Tuesday, April 06, 2004

Having caught Christopher Hitchens on the Dennis Miller show (don’t ask why) I saw that Hitchens’s reasoning for his support of Bush’s work in Iraq has fallen apart even within the narrow confines within which it made at least some sense. Hitchens’s post-9/11 line has been that we have long been in a state of war against jihad (to find out what this has to do with Iraq read on), but that only the Bushites have had the clarity and the courage to acknowledge this and to pursue the attack. Of course, Richard Clarke’s book and the news we keep hearing from the 9/11 commission prove otherwise, but Hitchens will not be deterred (he selectively uses Clarke’s book against Clarke’s own conclusions) It doesn’t matter that the Clinton administration was more aware of and engaged with the Al Qaeda threat than the Bush administration before 9/11--the litmus test of seriousness is whether or not we should have attacked Iraq last year. Say “Yes,” and you are a foe of terrorism; say “No” and you might as well strap a dynamite belt to your chest. In fact, I misstate: if you check out Hitichen’s op-ed in the Wall Street Journal the litmus test turns out to be whether or not you supported marching into Baghad during Gulf War I. Confrontation with Iraq was inevitable according to this reasoning. And since going to war was something we would have had to do anyway, it doesn’t much matter what was said to us to garner support for that war. Of course, neither Hitchens nor the Bushites have the courage to admit that “prolonged occupation” is the only way to achieve their professed goal (Hitchens’s preferred, New Agey term is “intervention”), and that the only way to make such an occupation a success is to enlist the support of the world community and a majority of the US public. And so far Hitchens and W. have not shown the slightest inclination to do either.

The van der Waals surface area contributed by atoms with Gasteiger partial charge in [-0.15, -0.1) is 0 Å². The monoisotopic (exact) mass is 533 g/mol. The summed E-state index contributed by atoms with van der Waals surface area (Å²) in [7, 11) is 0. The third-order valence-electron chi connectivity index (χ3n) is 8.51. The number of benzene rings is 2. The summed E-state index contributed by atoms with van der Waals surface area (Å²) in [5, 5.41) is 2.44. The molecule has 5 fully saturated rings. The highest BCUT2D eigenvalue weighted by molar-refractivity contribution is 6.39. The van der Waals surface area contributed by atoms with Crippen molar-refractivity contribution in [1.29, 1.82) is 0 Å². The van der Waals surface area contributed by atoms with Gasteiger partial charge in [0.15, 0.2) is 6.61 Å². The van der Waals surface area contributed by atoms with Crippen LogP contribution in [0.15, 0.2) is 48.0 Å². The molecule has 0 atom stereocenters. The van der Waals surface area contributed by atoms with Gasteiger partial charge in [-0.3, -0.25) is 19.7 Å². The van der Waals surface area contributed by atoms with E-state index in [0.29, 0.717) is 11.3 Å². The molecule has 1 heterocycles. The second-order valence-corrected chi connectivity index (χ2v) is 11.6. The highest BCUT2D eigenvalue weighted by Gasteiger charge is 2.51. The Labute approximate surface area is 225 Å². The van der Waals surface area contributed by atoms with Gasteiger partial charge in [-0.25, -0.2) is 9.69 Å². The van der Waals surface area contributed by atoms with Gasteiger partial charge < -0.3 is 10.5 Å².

the professor

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